Woodpeckers typically have red markings on their heads and long, sharply pointed beaks built for sustained rapping on trees. Most common types of woodpeckers also have black and white plumage.When woodpecker populations get out of hand, contact Critter Control. Our technicians are trained in humane and thorough pest removal and are familiar with woodpecker behavior.

  • Crows

    Autumn

    Crows are entirely black in color, including their bills and feet. They weigh about a pound as adults, and their feathers display a glossy, slightly iridescent quality. In addition to their distinctive black plumage and comparatively large size, crows are recognizable due to the unique cawing sounds they produce.Effective crow control demands quick action, as the pest birds can be difficult to expel once populations are established. Crow control often involves the use of netting or frightening devices to keep the birds out of gardens and away from potential roosting sites. Critter Control of Seattle's crow control services will get rid of crows and prevent return.

  • Opossums

    Autumn

    Quite large, opossums grow around 16 inches (41 cm) long and weigh anywhere from 6 pounds (3 kg) to 12 pounds (6 kg). Including their tails, opossums can reach up to 3 feet (90 cm) long.As opossums carry various diseases and have sharp teeth and claws, individuals should never try to trap the animal without professional assistance.

  • Raccoons

    Autumn

    As the leaves begin to change once again, a raccoons food intake will raise. This is because they need to fatten up for the oncoming winter and scarce food supply. During this time, they are also looking for a suitable den to sleep through the winter. Due to daylight savings, you may see raccoons earlier than sunset because of the time change. 

  • Long Tailed Weasel

    Autumn

    During this time of year, the long tailed weasel is beginning to prepare for the winter ahead. Typically in the northern areas they will shed their summer coat of brown and tan, and grow a new pure white coat, except for the black tip of their tail which is present all year round.  They may fatten themselves up a bit for the winter, but will continue to scavenge throughout the winter. At this time, many of the females will have successfully weaned their litters, and the kits will be off to find their own territories. This however, does pose a threat to the young weasels. If found by another rival weasel, a bloody battle will commence. Long tailed weasels are extremely aggressive, and tend to be over confident when threatening other much larger predators.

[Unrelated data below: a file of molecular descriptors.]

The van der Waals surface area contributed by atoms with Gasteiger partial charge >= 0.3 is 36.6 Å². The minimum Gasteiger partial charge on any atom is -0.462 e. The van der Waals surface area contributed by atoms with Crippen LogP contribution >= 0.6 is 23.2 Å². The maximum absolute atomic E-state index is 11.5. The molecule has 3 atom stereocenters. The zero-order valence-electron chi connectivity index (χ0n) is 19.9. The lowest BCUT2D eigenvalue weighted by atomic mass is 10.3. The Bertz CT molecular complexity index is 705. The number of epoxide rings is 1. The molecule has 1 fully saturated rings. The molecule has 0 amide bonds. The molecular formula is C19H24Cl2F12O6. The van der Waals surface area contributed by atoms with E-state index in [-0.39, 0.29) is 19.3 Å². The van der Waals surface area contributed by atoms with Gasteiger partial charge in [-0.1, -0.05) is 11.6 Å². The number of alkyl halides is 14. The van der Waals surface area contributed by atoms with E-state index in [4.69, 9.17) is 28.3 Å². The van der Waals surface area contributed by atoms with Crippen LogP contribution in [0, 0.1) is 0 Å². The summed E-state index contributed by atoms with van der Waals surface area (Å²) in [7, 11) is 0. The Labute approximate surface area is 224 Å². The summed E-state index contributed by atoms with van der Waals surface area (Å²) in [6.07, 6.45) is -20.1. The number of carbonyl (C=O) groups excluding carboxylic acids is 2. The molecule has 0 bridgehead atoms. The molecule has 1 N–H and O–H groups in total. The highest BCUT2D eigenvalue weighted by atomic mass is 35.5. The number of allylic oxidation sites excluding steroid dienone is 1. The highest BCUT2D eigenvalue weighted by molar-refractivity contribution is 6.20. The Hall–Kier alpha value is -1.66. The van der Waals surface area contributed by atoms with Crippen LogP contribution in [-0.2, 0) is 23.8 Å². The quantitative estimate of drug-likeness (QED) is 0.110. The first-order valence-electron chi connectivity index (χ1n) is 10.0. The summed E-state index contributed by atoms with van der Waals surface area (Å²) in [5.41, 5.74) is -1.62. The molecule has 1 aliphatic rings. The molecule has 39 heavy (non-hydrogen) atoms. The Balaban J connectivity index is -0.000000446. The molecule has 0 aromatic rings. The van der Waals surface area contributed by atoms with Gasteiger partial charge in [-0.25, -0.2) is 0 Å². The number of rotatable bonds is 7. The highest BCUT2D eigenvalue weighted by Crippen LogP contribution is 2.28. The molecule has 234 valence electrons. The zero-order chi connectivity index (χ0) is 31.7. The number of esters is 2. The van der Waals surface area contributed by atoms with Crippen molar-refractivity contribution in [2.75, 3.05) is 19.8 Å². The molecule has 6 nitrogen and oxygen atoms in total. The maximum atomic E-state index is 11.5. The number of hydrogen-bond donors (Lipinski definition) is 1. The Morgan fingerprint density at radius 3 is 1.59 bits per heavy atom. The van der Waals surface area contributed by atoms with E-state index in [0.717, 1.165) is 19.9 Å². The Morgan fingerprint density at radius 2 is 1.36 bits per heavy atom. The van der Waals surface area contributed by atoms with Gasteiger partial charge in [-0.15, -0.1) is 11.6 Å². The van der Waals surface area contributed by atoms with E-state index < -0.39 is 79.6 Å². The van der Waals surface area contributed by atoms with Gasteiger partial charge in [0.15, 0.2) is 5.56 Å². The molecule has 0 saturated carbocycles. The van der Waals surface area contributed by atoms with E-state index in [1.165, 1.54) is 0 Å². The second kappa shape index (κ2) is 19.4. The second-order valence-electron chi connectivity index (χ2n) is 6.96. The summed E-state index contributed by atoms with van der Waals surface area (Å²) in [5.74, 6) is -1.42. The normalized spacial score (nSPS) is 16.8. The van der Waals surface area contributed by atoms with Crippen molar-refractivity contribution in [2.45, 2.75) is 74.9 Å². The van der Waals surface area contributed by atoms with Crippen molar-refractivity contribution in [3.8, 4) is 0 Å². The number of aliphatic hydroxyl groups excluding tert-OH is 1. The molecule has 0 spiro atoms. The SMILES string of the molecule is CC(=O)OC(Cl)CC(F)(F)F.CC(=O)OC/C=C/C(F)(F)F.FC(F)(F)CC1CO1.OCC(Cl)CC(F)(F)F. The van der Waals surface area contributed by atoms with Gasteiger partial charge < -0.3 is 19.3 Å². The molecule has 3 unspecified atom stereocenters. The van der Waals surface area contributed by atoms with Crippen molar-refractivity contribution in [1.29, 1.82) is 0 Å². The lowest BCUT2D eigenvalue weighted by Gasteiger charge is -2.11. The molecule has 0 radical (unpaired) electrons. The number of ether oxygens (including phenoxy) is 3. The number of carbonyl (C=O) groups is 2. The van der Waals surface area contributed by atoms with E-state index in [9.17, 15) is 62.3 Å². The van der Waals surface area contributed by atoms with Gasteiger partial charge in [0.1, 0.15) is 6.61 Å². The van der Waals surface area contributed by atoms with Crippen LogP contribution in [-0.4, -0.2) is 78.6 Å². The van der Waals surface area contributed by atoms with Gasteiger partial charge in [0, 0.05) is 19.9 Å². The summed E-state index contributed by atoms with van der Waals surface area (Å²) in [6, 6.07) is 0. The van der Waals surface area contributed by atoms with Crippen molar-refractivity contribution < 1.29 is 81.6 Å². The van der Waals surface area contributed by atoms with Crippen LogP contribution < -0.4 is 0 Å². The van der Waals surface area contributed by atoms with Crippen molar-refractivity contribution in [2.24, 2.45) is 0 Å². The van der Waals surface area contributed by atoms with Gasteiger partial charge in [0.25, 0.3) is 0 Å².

• Mountain Beavers

    Autumn

    The mountain beavers typically live in we forests and meadows, they are usually found on hill sides with partly drug begetation near the holes. In the autumn the mountain beaver will pile vegetation near the burrown until it becomes wilted or dries out. By stacking and allowing the vegetation to dry some, it will help lower the moisture content before bringing it into the nest, this also helps prevent mold from growing in the burrow and helps regulate the temperature inside. The mountain beaver needs to live underground to help regulate their body temperature. Once they move the vegetation inside it will be eaten or used as nest lining. They are active throughout night and day bur are rarely found far from their burrows. 

  • River Otter

    Autumn

    By this time of year, pups born in the spring time may begin to look for their own territories. They’re regularly seen during this time far from bodies of water or rivers. This is because they’re dispersing to unclaimed rivers, lakes, ponds, or streams. However, this does not mean all pups are going to be weaned from their mother. Some will stay with the mother until she gives birth to her next litter, and at this time the remaining pups will disperse to their own territories. Being efficient in just about everything a river otter does, they will be able to sustain themselves and have successful little otter lives. 

  • Fox

    Autumn

    This species grows about 3 feet (91 cm) lengthwise and weighs up to 15 pounds (7 kg). Common characteristics include bushy tails, pointed ears, and narrow, elongated snouts. Red foxes have white underbellies, rusty red and orange coats, and black markings, which become more prominent closer to their paws.Foxes are difficult to control. It is best to trust the professionals at Critter Control of Seattle. We will implement necessary habitat modifications and fox exclusion methods to keep foxes out of your home!

  • Coyote

    Autumn

    In western states, coyotes that live in the desert have light brown or tan fur, while coyotes residing in mountains or forested areas of eastern states are often darker brown or gray in color. Their coarse fur and bushy tails grow thicker during cold months. Wild coyotes should never be approached. Although physically similar to dogs, coyotes are not domesticated animals and will bite if cornered or threatened.

  • Bobcat

    Autumn

    During autumn, is when some kittens born earlier than most, will begin to look for their own territories. Also, at this time they will be fattening up to prepare for winter. Bobcats do not hibernate; however, their intake of prey does increase. This is because food sources can be scarce during the winter months, and an increased amount of fat is needed.